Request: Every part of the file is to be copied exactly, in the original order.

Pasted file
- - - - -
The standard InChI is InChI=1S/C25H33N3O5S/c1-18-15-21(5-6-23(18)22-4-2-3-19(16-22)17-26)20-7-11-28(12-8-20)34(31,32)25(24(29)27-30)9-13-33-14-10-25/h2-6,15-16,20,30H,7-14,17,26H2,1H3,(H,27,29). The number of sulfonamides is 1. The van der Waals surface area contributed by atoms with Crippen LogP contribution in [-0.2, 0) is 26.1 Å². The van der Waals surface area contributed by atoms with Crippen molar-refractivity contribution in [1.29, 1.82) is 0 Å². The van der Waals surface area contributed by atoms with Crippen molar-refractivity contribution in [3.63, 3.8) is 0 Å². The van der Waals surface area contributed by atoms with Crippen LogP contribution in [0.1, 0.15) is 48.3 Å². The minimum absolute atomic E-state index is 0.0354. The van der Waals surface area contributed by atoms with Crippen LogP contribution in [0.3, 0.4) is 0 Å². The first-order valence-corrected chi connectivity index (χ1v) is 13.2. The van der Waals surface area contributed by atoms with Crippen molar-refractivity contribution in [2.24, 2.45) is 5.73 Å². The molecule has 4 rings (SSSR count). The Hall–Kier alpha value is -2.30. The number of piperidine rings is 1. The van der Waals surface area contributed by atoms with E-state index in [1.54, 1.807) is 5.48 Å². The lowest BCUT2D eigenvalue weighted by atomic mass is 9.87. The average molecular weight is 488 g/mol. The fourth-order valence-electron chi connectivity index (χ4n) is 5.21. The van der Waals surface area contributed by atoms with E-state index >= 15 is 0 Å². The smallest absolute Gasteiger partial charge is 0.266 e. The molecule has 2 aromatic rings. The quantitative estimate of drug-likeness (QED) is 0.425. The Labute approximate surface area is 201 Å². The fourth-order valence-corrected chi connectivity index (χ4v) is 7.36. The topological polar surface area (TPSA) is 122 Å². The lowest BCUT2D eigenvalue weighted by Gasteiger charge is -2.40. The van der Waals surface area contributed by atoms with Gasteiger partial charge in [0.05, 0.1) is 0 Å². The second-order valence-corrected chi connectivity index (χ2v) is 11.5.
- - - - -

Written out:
The standard InChI is InChI=1S/C25H33N3O5S/c1-18-15-21(5-6-23(18)22-4-2-3-19(16-22)17-26)20-7-11-28(12-8-20)34(31,32)25(24(29)27-30)9-13-33-14-10-25/h2-6,15-16,20,30H,7-14,17,26H2,1H3,(H,27,29). The number of sulfonamides is 1. The van der Waals surface area contributed by atoms with Crippen LogP contribution in [-0.2, 0) is 26.1 Å². The van der Waals surface area contributed by atoms with Crippen molar-refractivity contribution in [1.29, 1.82) is 0 Å². The van der Waals surface area contributed by atoms with Crippen molar-refractivity contribution in [3.63, 3.8) is 0 Å². The van der Waals surface area contributed by atoms with Crippen LogP contribution in [0.1, 0.15) is 48.3 Å². The minimum absolute atomic E-state index is 0.0354. The van der Waals surface area contributed by atoms with Crippen LogP contribution in [0.3, 0.4) is 0 Å². The first-order valence-corrected chi connectivity index (χ1v) is 13.2. The van der Waals surface area contributed by atoms with Crippen molar-refractivity contribution in [2.24, 2.45) is 5.73 Å². The molecule has 4 rings (SSSR count). The Hall–Kier alpha value is -2.30. The number of piperidine rings is 1. The van der Waals surface area contributed by atoms with E-state index in [1.54, 1.807) is 5.48 Å². The lowest BCUT2D eigenvalue weighted by atomic mass is 9.87. The average molecular weight is 488 g/mol. The fourth-order valence-electron chi connectivity index (χ4n) is 5.21. The van der Waals surface area contributed by atoms with E-state index >= 15 is 0 Å². The smallest absolute Gasteiger partial charge is 0.266 e. The molecule has 2 aromatic rings. The quantitative estimate of drug-likeness (QED) is 0.425. The Labute approximate surface area is 201 Å². The fourth-order valence-corrected chi connectivity index (χ4v) is 7.36. The topological polar surface area (TPSA) is 122 Å². The lowest BCUT2D eigenvalue weighted by Gasteiger charge is -2.40. The van der Waals surface area contributed by atoms with Gasteiger partial charge in [0.05, 0.1) is 0 Å². The second-order valence-corrected chi connectivity index (χ2v) is 11.5.